Bottom line, all his life, a dog follows the leader, obeys commands, and has all decisions made for him by somebody else. That's what a dog's life is all about. That is why a dog will thrive on Ezzo's techniques.
A few weeks ago, my parents decided to buy cemetery plots. The place they selected was referred to them by a friend of a friend. I tagged along as an interpreter. Our experience with the cemetery salesman was highly entertaining, to say the least.
Since I cannot use the man's real name, I'll just go ahead and call him Morty.
On our first visit, Morty gave us a full tour of the place. What he wanted my parents to buy was a double, top-level mausoleum plot. This sounds a lot more impressive than it actually looks. It turns out that "mausoleum" means a granite wall with caskets stuck inside it, a dozen or so in a row, six rows high. It is dirt cheap, but you have to pay for everything up front, which makes the deal attractive to Morty, as opposed to when we just pay for a piece of land now and for everything else later (much later, I hope!)
The mausoleum thing did not work out. My Mom absolutely refused to be buried at twenty feet above the ground. We told Morty we'd think about the other options and come back in about a week.
Morty kept pressuring us to pay for the marker, the caskets and everything else right away.
"I'm just looking out for you guys. I want to lock you guys in while the rates are good. If you do it later, the prices will be higher and you will end up paying more."
I smiled at Morty and replied,
"Well I hope I will get a few raises by then."
My parents, however, were almost convinced. Morty had inadvertently struck a gold mine that is the parental sense of guilt.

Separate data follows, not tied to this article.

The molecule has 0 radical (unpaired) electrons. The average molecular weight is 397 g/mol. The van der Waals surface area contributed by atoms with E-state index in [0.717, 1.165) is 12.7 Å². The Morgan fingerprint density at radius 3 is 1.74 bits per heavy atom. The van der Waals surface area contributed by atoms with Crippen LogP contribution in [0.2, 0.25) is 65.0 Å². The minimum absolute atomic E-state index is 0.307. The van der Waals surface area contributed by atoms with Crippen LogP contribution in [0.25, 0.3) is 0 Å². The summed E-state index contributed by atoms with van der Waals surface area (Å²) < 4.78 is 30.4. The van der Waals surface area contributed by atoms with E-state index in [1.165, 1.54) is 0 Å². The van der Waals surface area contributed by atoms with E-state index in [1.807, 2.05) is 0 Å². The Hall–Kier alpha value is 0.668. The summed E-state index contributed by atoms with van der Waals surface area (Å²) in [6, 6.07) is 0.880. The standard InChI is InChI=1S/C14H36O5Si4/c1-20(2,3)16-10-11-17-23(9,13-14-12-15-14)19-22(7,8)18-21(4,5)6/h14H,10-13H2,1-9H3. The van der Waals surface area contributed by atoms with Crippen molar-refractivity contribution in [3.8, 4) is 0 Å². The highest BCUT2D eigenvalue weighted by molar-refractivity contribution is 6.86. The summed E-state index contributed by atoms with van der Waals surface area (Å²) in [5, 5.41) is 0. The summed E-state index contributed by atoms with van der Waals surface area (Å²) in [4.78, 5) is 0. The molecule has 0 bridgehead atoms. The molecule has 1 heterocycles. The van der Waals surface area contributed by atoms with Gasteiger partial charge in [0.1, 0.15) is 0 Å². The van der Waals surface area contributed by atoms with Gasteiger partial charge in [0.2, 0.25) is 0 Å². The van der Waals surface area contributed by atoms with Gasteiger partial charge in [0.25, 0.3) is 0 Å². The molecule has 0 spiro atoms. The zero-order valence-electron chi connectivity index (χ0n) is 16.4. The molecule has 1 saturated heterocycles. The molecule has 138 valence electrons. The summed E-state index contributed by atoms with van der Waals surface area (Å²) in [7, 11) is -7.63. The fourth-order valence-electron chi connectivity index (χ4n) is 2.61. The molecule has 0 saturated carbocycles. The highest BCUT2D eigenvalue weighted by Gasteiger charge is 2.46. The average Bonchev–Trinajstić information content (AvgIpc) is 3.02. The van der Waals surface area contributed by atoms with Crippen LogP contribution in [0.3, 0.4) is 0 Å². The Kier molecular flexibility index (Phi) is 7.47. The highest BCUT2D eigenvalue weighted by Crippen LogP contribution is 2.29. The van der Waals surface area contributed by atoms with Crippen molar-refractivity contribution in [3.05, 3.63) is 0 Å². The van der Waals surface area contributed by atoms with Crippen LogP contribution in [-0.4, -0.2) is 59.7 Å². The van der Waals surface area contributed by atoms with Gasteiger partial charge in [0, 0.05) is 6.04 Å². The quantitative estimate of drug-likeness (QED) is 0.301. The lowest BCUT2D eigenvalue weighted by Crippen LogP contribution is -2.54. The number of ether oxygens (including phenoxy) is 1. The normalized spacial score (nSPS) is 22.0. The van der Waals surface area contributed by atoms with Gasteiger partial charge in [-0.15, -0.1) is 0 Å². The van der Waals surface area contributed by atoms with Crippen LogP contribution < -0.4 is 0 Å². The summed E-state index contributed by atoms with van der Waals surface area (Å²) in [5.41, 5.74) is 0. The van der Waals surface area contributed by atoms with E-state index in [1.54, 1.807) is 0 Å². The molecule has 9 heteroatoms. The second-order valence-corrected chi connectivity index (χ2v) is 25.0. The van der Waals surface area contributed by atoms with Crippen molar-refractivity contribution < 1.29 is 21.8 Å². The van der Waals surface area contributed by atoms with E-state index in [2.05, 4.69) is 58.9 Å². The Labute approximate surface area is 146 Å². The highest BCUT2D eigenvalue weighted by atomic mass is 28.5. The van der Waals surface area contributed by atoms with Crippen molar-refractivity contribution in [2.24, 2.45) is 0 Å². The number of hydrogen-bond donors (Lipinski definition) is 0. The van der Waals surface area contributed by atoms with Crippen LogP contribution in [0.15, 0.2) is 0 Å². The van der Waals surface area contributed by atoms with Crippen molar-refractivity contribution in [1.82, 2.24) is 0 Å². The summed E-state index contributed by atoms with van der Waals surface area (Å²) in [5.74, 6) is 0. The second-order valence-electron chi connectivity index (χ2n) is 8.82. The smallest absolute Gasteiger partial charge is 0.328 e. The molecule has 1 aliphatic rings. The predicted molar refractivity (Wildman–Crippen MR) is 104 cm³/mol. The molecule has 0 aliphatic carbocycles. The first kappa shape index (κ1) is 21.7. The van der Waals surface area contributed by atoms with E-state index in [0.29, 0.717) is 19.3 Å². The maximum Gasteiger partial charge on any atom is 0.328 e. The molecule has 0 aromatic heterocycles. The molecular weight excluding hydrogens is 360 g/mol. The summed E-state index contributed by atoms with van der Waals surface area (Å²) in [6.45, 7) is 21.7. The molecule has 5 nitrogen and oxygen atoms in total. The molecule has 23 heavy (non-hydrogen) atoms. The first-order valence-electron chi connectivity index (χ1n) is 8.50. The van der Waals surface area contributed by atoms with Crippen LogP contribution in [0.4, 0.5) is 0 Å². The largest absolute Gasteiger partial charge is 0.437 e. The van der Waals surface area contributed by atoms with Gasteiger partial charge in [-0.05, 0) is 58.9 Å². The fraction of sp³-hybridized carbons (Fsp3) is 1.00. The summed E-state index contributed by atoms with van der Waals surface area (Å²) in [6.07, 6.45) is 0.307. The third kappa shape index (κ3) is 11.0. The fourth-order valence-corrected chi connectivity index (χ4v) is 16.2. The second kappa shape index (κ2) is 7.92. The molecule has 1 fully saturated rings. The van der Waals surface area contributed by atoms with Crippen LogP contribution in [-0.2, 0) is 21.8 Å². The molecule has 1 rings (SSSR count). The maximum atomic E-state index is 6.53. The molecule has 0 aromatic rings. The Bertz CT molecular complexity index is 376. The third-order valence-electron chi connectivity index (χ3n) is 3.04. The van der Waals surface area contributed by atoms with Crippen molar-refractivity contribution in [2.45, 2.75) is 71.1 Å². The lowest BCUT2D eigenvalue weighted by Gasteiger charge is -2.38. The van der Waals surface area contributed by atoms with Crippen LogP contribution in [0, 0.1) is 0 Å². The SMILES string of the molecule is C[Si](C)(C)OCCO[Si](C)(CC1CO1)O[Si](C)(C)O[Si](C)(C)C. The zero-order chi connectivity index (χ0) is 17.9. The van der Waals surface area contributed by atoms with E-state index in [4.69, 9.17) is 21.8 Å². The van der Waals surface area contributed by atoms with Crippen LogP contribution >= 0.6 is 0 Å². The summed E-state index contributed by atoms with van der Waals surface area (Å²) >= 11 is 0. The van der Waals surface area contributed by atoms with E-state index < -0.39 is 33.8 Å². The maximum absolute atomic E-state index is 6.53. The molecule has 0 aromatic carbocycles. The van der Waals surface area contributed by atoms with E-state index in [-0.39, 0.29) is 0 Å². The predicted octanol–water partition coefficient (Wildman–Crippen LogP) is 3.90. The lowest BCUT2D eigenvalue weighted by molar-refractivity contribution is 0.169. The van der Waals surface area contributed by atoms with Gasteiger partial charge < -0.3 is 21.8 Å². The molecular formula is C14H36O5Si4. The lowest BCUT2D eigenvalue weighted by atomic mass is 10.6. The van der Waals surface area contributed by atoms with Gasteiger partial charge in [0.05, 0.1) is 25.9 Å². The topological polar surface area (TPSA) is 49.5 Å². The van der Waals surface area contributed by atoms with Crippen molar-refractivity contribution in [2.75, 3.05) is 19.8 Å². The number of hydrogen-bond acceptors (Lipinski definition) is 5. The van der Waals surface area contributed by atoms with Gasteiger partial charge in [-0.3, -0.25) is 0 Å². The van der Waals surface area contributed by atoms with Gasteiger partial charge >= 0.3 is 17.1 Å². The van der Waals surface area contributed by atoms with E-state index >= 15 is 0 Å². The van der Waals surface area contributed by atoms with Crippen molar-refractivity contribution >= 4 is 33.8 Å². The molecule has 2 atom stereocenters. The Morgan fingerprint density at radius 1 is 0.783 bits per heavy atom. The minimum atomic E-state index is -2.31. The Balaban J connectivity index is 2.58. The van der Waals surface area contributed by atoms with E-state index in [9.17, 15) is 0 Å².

"We want to pay the cheap price now. We don't want you to get stuck with the high prices later."
"Nonono, guys, don't you understand? When the 'later' happens, Morty may not be working here anymore! That's why he wants you to pay for everything now. He works on commission, remember."
That worked; so, a week later, my parents came into Morty's office and announced:
"We only want to buy the land now, and the rest later. And we want the cheapest piece of land that you have."
That's when the show started.
'You see," Morty took out a piece of paper and turned to me, "if they buy a more expensive piece of land, they will actually end up saving money. Here's why. In the area that they want, we only allow a certain type of marker that is more expensive. Here, let me add it all up for you" - and he pulled out his trusty calculator and started adding the numbers.
Out of a mix of boredom and curiosity, I was adding the numbers on my Blackberry as I was sitting opposite Morty. Surprisingly, his totals matched mine.
"So at the end of the day," Morty proudly announced, "you will end up saving... wait a minute." His face acquired a serious expression all of a sudden. "You will save sixty cents??"
We smiled. "Thanks Morty, it is a great deal, but we'll pass."
Morty tried from a different angle. "Listen, this is a very nice spot I'm offering you. You will be next to Friends-Of-A-Friend, someone you know."
I joined in supportively, "You can go visit with them if you want to."
Not appreciating my help, Morty continued. "And this area has trees! And benches! And variety! Whereas the one you want has no trees, no variety, and no fun!"
Gee, I hate it when there's no fun at a cemetery, don't you?
That was a deal-breaker if I ever saw one. My parents rolled with laughter. Morty gave up all his attempts to convince them, and sold them the piece of land they had wanted to begin with.
I learned a lot about sales that day. Basically, that, in the eyes of some salesmen, there is no difference between a used car, a timeshare, and a cemetery plot.
This is sad.
But it is in your power to turn it into a source of fun and, well, variety. Thanks, Morty. You made our day.
I locked myself out of my Russian forum a week ago - intentionally. This was so I can get more things done. So far, it's working (I mean, is this my fourth post this week or what?) Yesterday, I did something I'd been meaning to do since a long time ago and got all of my blogroll into Bloglines. It is so awesome! It's like the Friends page in LiveJournal and it is a real timesaver. I'm loving it, go get it and see for yourselves!